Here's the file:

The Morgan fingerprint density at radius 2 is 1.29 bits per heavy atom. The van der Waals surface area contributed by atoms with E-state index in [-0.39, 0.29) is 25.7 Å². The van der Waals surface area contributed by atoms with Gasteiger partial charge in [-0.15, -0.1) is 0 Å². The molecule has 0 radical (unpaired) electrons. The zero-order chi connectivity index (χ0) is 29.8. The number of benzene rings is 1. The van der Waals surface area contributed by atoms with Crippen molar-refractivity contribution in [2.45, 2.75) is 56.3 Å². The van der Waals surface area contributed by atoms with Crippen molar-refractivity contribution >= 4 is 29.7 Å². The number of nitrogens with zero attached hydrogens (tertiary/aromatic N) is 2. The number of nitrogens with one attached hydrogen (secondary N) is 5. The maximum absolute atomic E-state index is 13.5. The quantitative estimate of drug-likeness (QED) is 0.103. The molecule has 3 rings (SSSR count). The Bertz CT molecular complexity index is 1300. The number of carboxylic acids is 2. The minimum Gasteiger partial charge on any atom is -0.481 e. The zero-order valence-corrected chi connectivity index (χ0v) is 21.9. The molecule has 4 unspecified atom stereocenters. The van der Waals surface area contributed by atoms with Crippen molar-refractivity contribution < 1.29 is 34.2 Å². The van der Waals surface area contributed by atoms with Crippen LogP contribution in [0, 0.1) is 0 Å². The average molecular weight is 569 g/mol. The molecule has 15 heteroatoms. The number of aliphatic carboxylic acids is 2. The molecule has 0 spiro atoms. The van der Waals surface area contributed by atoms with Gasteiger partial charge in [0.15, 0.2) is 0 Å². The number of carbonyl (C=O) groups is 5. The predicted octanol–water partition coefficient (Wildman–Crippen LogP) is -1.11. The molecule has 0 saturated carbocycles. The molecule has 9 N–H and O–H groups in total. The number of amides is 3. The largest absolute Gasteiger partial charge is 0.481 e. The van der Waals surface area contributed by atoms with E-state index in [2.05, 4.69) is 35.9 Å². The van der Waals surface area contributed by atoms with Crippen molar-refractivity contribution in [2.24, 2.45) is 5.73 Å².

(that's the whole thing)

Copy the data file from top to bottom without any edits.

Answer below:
The Morgan fingerprint density at radius 2 is 1.29 bits per heavy atom. The van der Waals surface area contributed by atoms with E-state index in [-0.39, 0.29) is 25.7 Å². The van der Waals surface area contributed by atoms with Gasteiger partial charge in [-0.15, -0.1) is 0 Å². The molecule has 0 radical (unpaired) electrons. The zero-order chi connectivity index (χ0) is 29.8. The number of benzene rings is 1. The van der Waals surface area contributed by atoms with Crippen molar-refractivity contribution in [2.45, 2.75) is 56.3 Å². The van der Waals surface area contributed by atoms with Crippen molar-refractivity contribution >= 4 is 29.7 Å². The number of nitrogens with zero attached hydrogens (tertiary/aromatic N) is 2. The number of nitrogens with one attached hydrogen (secondary N) is 5. The maximum absolute atomic E-state index is 13.5. The quantitative estimate of drug-likeness (QED) is 0.103. The molecule has 3 rings (SSSR count). The Bertz CT molecular complexity index is 1300. The number of carboxylic acids is 2. The minimum Gasteiger partial charge on any atom is -0.481 e. The zero-order valence-corrected chi connectivity index (χ0v) is 21.9. The molecule has 4 unspecified atom stereocenters. The van der Waals surface area contributed by atoms with Crippen molar-refractivity contribution < 1.29 is 34.2 Å². The van der Waals surface area contributed by atoms with Crippen LogP contribution in [0, 0.1) is 0 Å². The average molecular weight is 569 g/mol. The molecule has 15 heteroatoms. The number of aliphatic carboxylic acids is 2. The molecule has 0 spiro atoms. The van der Waals surface area contributed by atoms with Gasteiger partial charge in [0.15, 0.2) is 0 Å². The number of carbonyl (C=O) groups is 5. The predicted octanol–water partition coefficient (Wildman–Crippen LogP) is -1.11. The molecule has 0 saturated carbocycles. The molecule has 9 N–H and O–H groups in total. The number of amides is 3. The largest absolute Gasteiger partial charge is 0.481 e. The van der Waals surface area contributed by atoms with E-state index in [2.05, 4.69) is 35.9 Å². The van der Waals surface area contributed by atoms with Crippen molar-refractivity contribution in [2.24, 2.45) is 5.73 Å².